Criminal cartels: can companies be prosecuted?
By Robin Barclay
On 1 April 2014, a new and improved criminal cartel offence will be introduced in the UK by virtue of section 47 of the Enterprise and Regulatory Reform Act 2013 (ERRA13). By removing the requirement for an individual to have acted dishonestly in relation to commercial arrangements that involve deliberate price fixing, market sharing, bid rigging and limiting output, the new offence should make it easier for the Competition and Markets Authority (CMA) and Serious Fraud Office (SFO) to launch prosecutions of individuals involved in prohibited hardcore cartels.
However, by omitting to change the cartel offence so that it embraces corporate criminal liability as well, the question remains: could the CMA or SFO charge a company with cartel crime?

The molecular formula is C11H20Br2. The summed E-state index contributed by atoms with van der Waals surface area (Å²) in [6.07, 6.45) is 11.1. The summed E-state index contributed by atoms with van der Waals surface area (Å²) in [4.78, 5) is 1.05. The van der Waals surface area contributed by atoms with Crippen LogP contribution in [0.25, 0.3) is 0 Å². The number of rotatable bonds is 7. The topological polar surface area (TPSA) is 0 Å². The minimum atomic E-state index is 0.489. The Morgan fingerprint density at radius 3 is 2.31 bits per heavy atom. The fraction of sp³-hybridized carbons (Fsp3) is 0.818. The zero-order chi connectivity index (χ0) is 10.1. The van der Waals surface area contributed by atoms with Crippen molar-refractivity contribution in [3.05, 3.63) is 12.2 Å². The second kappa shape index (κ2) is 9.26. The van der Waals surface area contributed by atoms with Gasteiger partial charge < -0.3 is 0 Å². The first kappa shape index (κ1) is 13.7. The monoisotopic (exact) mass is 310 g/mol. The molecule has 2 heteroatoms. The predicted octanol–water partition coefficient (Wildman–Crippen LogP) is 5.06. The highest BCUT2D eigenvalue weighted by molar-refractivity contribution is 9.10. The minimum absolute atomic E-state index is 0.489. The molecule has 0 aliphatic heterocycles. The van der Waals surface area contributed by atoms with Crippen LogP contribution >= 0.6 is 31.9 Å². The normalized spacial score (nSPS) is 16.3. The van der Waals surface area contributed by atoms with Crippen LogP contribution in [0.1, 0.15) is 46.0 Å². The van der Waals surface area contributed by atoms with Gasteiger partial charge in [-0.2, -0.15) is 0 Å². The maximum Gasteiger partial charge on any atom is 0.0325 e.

At first blush the answer is ‘no’, owing to the fact that the cartel offence, as created by section 188 of the Enterprise Act 2002 (EA02), applies to individuals and not companies. On this basis therefore so far as principal offenders go, commercial organisations and companies cannot be prosecuted because that was parliament’s intention…
Click on the link below to read the rest of the Outer Temple Chambers briefing.
News from Outer Temple Chambers
News from The Lawyer
Briefings from Outer Temple Chambers
Police ordered to pay Human Rights Act damages for failure to conduct an adequate investigation into allegations of rape
Katarina Sydow examines the High Court’s decision to award Human Rights Act damages in respect of an inadequate police investigation following allegations of rape.
Experts’ literature deserves more attention in the earlier stages of cases because of the devastating effect that it can have at trial.